Regarding the cost of Operation Iraqi Freedom, econonmist Joseph Stiglitz and Harvard professor Linda Bilmes estimated a $3 trillion price tag, not including expenses related to the military’s involvement in Afghanistan. A 2007 Congressional Budget Office estimate for the costs of the military involvement in both Afghanistan and Iraq (including interest payments) at $2.4 trillion.

The U.S. military reports at least 4,257 deaths and at least 67,000 diseased or wounded personnel in Iraq. That number does not count the tens of thousands of other veterans now seeking treatment for various ailments that are not immediately recognized or listed as injuries, such as Traumatic Brain Injury (TBI) or Post-Traumatic Stress Disorder (PTSD).

According to a Washington Post database called faces of the fallen, 105 state residents have died in Iraq. Of that number, four are listed as Kirkland residents: Spc. Jacob Herring, 20, Lance Cpl. Nathan R. Wood, 19, Pfc. Andrew Martin O’francia Ward, 25 and Lance Cpl. Shane C. Swanberg, 24.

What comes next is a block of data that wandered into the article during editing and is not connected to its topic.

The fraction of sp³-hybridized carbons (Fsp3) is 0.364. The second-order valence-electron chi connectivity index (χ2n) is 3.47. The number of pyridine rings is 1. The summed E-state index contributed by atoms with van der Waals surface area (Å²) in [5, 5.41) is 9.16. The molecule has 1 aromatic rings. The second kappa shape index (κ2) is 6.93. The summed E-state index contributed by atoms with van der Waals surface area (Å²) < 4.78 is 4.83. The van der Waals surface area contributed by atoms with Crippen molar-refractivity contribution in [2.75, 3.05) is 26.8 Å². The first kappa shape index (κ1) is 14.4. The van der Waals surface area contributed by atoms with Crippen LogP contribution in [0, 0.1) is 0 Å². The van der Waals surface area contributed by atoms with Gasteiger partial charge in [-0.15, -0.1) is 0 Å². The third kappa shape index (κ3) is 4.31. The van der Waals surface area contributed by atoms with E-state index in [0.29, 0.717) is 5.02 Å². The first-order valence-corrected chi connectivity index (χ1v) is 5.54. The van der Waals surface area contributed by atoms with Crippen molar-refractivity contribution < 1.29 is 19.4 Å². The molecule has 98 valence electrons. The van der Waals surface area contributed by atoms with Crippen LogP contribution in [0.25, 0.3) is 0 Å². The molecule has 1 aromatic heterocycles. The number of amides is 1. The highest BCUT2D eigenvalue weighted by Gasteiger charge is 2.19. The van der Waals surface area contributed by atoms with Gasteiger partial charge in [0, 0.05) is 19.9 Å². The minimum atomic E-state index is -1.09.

In consideration of how we voice our opinions in the modern world, we’ve closed comments on our websites. We value the opinions of our readers and we encourage you to keep the conversation going.

Please feel free to share your story tips by emailing editor@kirklandreporter.com.

To share your opinion for publication, submit a letter through our website https://www.kirklandreporter.com/submit-letter/. Include your name, address and daytime phone number. (We’ll only publish your name and hometown.) We reserve the right to edit letters, but if you keep yours to 300 words or less, we won’t ask you to shorten it.

More in Life

The Kirkland Arts Center - Reporter file photo
Meet Ashlie Beach, Executive Director of the Kirkland Arts Center

Here’s a Q&A with Ashlie Beach, Executive Director of the Kirkland Arts… Continue reading

The Better Half hazy pale is a collaboration of Crucible Brewing - Woodinville Forge, Imperial Yeast and Skagit Valley Malting. Photo courtesy of Eastside Beer Week’s Facebook page